The Crystal Prison | Chapter 4


Warning: Contains Spoilers!

He bowed his head and wept silently beneath the crescent summer moon.

Aufwader’s Thoughts:  There’s quite a bit going on in the layer under this chapter’s main events. We’ve got Arthur and Gwen’s mutually healing relationship (I surmise that in the Brown family, Arthur is closer to his mother, while Audrey spent more time with Albert). Then there’s Piccadilly’s first uncomfortable stay in the Skirtings and his feelings of being unable to fit in no matter how friendly the Browns and Twit are. We’ve also got the beginnings of Gwen’s tempestuous duel-of-wits with Thomas, the bond of the Chitter family and insights into Oswald’s parents, Twit’s strained bravery in the face of his cousin’s decline, and finally, Audrey and Piccadilly and their …thing.

I admit I never really boarded the Audrey and Piccadilly Train when I was younger. Nowadays, I’m so on board that train I’ve got a seat in the front carriage, but while I love both these characters individually and agree that their relationship is a wonderfully-written drama, I’ve always sort of had the idea that they’re not really that compatible. Or at least, that they met at completely the wrong time and in the wrong circumstances.

Their trouble is that they both have really strong personalities – neither is willing to give any ground whatsoever to the other, so instead of communicating, they stew in silence, bottling up things which really need to be spoken aloud. There’s also Audrey’s unaddressed grief and Piccadilly’s deep-rooted existential angst to complicate matters. By the time this chapter draws to a close,  we share Audrey’s frustration and Piccadilly’s regret, and the joy of Oswald’s recovery is mingled with sorrow for a friendship that seems unsalvageable.


Matt’s Thoughts: This chapter is a little bit of a mouse soap opera: someone is sick and gets miraculously better, a boy and girl have a fight instead of telling each other how they feel. Mr Jarvis actually packs in a whole bunch of moods and feelings in one chapter, which I’m in awe of. I’m still not entirely sure how he does it!

But we have the heartbreak of Oswald dying, the humorous aspects of the altercation between Master Oldnose and Thomas Triton, the joy when Oswald recovers and the inevitable moment where a budding romance runs into an obstacle – in this case, Audrey and Piccadilly being unable to say what they really feel.

The only possible problem that you might be having – if this is the first time that you’ve read the book – is that it’s not entirely clear who the antagonist is in this book, and what kind of peril our heroes might be in. So far, it just sounds like Audrey, Arthur and Twit (and not Piccadilly) are facing an unpleasantly long holiday in the countryside with a mad rat. But have no fear, readers – The Crystal Prison is going to ramp up quite nicely in the second half. So savour the sounds of the whisker fiddle and bark drum and enjoy your berrybrew – things are going to heat up.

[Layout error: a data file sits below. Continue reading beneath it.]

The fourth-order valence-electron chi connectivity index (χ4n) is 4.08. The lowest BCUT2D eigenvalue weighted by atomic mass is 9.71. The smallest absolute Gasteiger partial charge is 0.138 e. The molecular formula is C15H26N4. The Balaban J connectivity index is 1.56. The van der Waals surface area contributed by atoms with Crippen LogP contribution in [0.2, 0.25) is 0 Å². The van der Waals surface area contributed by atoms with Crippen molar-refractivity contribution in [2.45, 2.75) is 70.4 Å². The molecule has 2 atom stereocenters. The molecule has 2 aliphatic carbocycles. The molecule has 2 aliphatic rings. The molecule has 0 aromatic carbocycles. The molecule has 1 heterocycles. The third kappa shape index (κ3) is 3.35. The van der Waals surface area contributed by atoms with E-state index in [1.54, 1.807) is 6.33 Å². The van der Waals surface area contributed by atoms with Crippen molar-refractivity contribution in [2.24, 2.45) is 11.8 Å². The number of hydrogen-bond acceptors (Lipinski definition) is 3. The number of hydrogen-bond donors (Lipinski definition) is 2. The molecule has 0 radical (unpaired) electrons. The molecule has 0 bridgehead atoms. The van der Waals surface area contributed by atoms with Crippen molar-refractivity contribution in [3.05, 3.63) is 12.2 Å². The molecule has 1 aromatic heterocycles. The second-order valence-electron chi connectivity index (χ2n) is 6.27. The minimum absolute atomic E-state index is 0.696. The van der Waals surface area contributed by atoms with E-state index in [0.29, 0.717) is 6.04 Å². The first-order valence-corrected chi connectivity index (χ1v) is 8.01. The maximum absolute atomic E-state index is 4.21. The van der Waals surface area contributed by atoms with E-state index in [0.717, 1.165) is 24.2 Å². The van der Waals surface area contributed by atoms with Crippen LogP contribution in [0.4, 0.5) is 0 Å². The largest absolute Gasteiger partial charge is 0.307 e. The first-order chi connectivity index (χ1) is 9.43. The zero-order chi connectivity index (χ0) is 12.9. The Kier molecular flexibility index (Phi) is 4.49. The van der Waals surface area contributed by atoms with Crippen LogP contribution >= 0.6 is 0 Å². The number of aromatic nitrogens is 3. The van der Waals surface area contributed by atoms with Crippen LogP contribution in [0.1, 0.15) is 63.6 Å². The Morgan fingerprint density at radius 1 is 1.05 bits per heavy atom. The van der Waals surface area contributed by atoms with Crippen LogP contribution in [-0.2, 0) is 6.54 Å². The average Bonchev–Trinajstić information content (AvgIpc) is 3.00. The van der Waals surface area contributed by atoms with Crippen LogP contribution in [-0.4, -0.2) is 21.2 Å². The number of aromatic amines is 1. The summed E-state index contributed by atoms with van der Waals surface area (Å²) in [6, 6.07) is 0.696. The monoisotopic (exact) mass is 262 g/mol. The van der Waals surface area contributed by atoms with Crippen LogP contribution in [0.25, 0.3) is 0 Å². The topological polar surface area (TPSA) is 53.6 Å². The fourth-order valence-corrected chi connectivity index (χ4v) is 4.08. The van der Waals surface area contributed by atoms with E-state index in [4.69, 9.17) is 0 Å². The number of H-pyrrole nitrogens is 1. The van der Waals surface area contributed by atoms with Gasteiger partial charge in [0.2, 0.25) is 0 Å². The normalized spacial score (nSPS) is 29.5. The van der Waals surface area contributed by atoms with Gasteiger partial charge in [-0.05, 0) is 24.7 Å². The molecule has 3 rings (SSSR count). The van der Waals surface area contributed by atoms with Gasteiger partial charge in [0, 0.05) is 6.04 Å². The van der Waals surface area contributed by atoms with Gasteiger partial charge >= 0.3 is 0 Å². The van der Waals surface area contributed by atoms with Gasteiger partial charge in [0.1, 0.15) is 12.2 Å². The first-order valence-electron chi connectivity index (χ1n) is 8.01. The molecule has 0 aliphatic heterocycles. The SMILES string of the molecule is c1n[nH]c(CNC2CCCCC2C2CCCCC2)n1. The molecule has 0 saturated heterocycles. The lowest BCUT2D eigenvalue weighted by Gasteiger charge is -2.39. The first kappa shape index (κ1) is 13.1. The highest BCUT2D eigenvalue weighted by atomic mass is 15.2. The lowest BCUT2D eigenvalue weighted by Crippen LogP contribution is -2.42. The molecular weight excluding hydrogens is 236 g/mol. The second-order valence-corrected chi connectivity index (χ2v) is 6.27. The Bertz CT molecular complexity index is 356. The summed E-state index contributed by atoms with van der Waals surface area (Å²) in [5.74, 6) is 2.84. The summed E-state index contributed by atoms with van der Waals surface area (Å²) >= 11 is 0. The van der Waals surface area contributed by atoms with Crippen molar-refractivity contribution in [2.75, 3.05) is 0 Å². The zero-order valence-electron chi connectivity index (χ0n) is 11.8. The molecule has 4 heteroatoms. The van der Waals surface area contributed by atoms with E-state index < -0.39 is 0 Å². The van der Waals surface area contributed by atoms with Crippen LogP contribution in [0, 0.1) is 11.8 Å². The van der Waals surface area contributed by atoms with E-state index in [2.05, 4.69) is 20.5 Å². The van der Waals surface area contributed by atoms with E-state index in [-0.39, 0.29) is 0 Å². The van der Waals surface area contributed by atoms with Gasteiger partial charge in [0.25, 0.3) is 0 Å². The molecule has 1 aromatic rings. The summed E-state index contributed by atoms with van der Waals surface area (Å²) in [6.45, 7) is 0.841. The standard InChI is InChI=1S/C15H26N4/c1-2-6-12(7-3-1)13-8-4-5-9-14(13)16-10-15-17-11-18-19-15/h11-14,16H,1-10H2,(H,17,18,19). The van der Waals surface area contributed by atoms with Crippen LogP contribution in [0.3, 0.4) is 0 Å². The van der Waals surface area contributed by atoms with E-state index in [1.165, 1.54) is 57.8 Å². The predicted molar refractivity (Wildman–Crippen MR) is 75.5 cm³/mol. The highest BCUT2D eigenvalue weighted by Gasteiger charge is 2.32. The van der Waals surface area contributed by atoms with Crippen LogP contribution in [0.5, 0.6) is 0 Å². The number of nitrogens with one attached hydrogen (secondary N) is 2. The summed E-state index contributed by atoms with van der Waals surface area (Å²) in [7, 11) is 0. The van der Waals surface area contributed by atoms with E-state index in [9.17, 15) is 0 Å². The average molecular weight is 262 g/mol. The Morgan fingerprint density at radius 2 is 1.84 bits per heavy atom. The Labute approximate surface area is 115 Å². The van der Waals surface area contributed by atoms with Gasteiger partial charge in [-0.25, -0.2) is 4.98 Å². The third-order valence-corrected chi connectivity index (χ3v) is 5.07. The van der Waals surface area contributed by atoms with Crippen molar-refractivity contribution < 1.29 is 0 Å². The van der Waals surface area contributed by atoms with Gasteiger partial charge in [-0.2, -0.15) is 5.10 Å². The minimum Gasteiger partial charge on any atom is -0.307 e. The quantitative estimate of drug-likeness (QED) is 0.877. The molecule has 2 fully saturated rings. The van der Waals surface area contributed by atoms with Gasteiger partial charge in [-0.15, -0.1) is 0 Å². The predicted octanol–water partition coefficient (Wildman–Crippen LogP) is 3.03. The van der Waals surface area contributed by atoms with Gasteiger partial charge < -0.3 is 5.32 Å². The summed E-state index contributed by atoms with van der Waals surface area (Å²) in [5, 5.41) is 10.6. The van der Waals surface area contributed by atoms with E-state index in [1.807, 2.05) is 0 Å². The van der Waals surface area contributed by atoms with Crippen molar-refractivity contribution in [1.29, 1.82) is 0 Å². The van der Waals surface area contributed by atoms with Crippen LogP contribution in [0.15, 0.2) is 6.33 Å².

14 thoughts on “The Crystal Prison | Chapter 4

  1. Chapter Four is such a heady mixture of joy and sadness that my head is always left spinning out of control by the end.

    The joy explodes throughout The Skirtings when Oswald makes a miraculous recovery from his illness while the sadness grips Audrey by the heart as she reflects upon the price she has paid to make that miracle happen. And when she goes to try and talk Piccadilly into coming with her to Fennywolde and makes a careless slip of the tongue that hurts him deeply…damn it, how can that be the chapter’s end? What is this book and why does it have so much power over me even after so many years?

    Okay, okay… deep breaths now. We’re going to get through this somehow… yeah, somehow…

    I’m reminded of an animated film called Once Upon A Forest which was about a group of young woodland critters who go on a journey to find a way cure for a friend who is deathly ill. The story of the film is conventional in that it begins with the journey and ends with the group’s triumphant return with the cure their dying friend needed so desperately. Though similiar to Once Upon A Forest, the story of The Crystal Prison is quite the opposite because it begins with the group of friends bringing home what they need to cure their endangered friend and then having to go on a journey afterwards. See what I mean? The cure for Oswald’s illness would be the goal of their journey in any other story but here they are handed the cure and the journey is the price they must pay for it. I just think that’s a neat reversal from what we may expect from a story about a ragtag band of mice going on an adventure together.